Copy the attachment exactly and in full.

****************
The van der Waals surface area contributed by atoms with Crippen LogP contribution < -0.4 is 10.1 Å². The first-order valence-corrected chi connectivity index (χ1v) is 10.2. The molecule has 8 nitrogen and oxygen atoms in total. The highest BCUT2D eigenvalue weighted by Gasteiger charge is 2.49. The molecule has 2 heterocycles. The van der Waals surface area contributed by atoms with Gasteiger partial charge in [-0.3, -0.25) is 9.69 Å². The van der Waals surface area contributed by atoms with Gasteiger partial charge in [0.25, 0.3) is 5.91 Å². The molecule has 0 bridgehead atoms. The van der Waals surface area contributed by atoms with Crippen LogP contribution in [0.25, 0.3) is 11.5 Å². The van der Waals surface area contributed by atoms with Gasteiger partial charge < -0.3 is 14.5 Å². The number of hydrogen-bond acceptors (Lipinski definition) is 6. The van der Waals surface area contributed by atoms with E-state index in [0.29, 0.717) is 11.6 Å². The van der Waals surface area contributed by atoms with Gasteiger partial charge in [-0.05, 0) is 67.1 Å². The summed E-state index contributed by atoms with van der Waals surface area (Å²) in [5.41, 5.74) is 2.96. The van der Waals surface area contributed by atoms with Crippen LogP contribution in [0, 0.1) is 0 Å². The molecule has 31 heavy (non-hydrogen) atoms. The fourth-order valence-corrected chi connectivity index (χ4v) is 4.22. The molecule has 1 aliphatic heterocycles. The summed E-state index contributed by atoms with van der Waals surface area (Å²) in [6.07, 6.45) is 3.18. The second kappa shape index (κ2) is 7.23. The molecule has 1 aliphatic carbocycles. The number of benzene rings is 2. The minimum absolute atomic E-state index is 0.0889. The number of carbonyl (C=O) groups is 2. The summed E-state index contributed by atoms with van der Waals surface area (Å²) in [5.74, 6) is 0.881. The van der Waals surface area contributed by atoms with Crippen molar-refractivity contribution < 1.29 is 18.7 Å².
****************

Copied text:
The van der Waals surface area contributed by atoms with Crippen LogP contribution < -0.4 is 10.1 Å². The first-order valence-corrected chi connectivity index (χ1v) is 10.2. The molecule has 8 nitrogen and oxygen atoms in total. The highest BCUT2D eigenvalue weighted by Gasteiger charge is 2.49. The molecule has 2 heterocycles. The van der Waals surface area contributed by atoms with Gasteiger partial charge in [-0.3, -0.25) is 9.69 Å². The van der Waals surface area contributed by atoms with Gasteiger partial charge in [0.25, 0.3) is 5.91 Å². The molecule has 0 bridgehead atoms. The van der Waals surface area contributed by atoms with Crippen LogP contribution in [0.25, 0.3) is 11.5 Å². The van der Waals surface area contributed by atoms with Gasteiger partial charge < -0.3 is 14.5 Å². The number of hydrogen-bond acceptors (Lipinski definition) is 6. The van der Waals surface area contributed by atoms with E-state index in [0.29, 0.717) is 11.6 Å². The van der Waals surface area contributed by atoms with Gasteiger partial charge in [-0.05, 0) is 67.1 Å². The summed E-state index contributed by atoms with van der Waals surface area (Å²) in [5.41, 5.74) is 2.96. The van der Waals surface area contributed by atoms with Crippen LogP contribution in [0, 0.1) is 0 Å². The molecule has 31 heavy (non-hydrogen) atoms. The fourth-order valence-corrected chi connectivity index (χ4v) is 4.22. The molecule has 1 aliphatic heterocycles. The summed E-state index contributed by atoms with van der Waals surface area (Å²) in [6.07, 6.45) is 3.18. The second kappa shape index (κ2) is 7.23. The molecule has 1 aliphatic carbocycles. The number of benzene rings is 2. The minimum absolute atomic E-state index is 0.0889. The number of carbonyl (C=O) groups is 2. The summed E-state index contributed by atoms with van der Waals surface area (Å²) in [5.74, 6) is 0.881. The van der Waals surface area contributed by atoms with Crippen molar-refractivity contribution < 1.29 is 18.7 Å².